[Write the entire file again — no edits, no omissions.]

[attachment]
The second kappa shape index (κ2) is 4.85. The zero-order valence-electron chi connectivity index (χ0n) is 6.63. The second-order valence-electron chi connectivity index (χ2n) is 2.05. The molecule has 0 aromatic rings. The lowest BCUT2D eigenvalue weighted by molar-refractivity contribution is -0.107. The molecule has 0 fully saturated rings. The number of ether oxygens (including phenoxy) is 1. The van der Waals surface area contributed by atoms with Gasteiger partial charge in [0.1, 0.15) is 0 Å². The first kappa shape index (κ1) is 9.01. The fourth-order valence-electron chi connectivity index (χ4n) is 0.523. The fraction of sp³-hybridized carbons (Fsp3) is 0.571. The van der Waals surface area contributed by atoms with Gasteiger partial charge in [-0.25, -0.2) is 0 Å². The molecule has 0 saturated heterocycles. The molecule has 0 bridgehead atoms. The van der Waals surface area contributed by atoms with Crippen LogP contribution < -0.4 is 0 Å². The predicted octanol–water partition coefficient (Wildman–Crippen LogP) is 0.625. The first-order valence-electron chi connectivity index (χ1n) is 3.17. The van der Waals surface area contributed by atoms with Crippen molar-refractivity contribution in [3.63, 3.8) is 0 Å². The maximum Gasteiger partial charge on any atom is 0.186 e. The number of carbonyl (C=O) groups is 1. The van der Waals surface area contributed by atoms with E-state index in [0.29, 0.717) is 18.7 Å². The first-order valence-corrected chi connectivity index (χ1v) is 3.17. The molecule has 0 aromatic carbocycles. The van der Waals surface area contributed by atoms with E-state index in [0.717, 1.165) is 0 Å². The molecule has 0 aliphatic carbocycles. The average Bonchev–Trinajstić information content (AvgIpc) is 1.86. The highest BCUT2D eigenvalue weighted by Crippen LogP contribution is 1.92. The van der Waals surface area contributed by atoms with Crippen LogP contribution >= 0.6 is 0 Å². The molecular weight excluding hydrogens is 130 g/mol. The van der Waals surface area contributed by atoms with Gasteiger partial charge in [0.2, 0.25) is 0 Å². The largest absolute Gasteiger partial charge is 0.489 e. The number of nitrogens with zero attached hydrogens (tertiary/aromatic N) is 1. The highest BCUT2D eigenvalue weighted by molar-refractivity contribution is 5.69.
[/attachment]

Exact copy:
The second kappa shape index (κ2) is 4.85. The zero-order valence-electron chi connectivity index (χ0n) is 6.63. The second-order valence-electron chi connectivity index (χ2n) is 2.05. The molecule has 0 aromatic rings. The lowest BCUT2D eigenvalue weighted by molar-refractivity contribution is -0.107. The molecule has 0 fully saturated rings. The number of ether oxygens (including phenoxy) is 1. The van der Waals surface area contributed by atoms with Gasteiger partial charge in [0.1, 0.15) is 0 Å². The first kappa shape index (κ1) is 9.01. The fourth-order valence-electron chi connectivity index (χ4n) is 0.523. The fraction of sp³-hybridized carbons (Fsp3) is 0.571. The van der Waals surface area contributed by atoms with Gasteiger partial charge in [-0.25, -0.2) is 0 Å². The molecule has 0 saturated heterocycles. The molecule has 0 bridgehead atoms. The van der Waals surface area contributed by atoms with Crippen LogP contribution < -0.4 is 0 Å². The predicted octanol–water partition coefficient (Wildman–Crippen LogP) is 0.625. The first-order valence-electron chi connectivity index (χ1n) is 3.17. The van der Waals surface area contributed by atoms with Crippen molar-refractivity contribution in [3.63, 3.8) is 0 Å². The maximum Gasteiger partial charge on any atom is 0.186 e. The number of carbonyl (C=O) groups is 1. The van der Waals surface area contributed by atoms with E-state index in [0.29, 0.717) is 18.7 Å². The first-order valence-corrected chi connectivity index (χ1v) is 3.17. The molecule has 0 aromatic carbocycles. The van der Waals surface area contributed by atoms with E-state index in [0.717, 1.165) is 0 Å². The molecule has 0 aliphatic carbocycles. The average Bonchev–Trinajstić information content (AvgIpc) is 1.86. The highest BCUT2D eigenvalue weighted by Crippen LogP contribution is 1.92. The van der Waals surface area contributed by atoms with Crippen LogP contribution >= 0.6 is 0 Å². The molecular weight excluding hydrogens is 130 g/mol. The van der Waals surface area contributed by atoms with Gasteiger partial charge in [0.2, 0.25) is 0 Å². The largest absolute Gasteiger partial charge is 0.489 e. The number of nitrogens with zero attached hydrogens (tertiary/aromatic N) is 1. The highest BCUT2D eigenvalue weighted by molar-refractivity contribution is 5.69.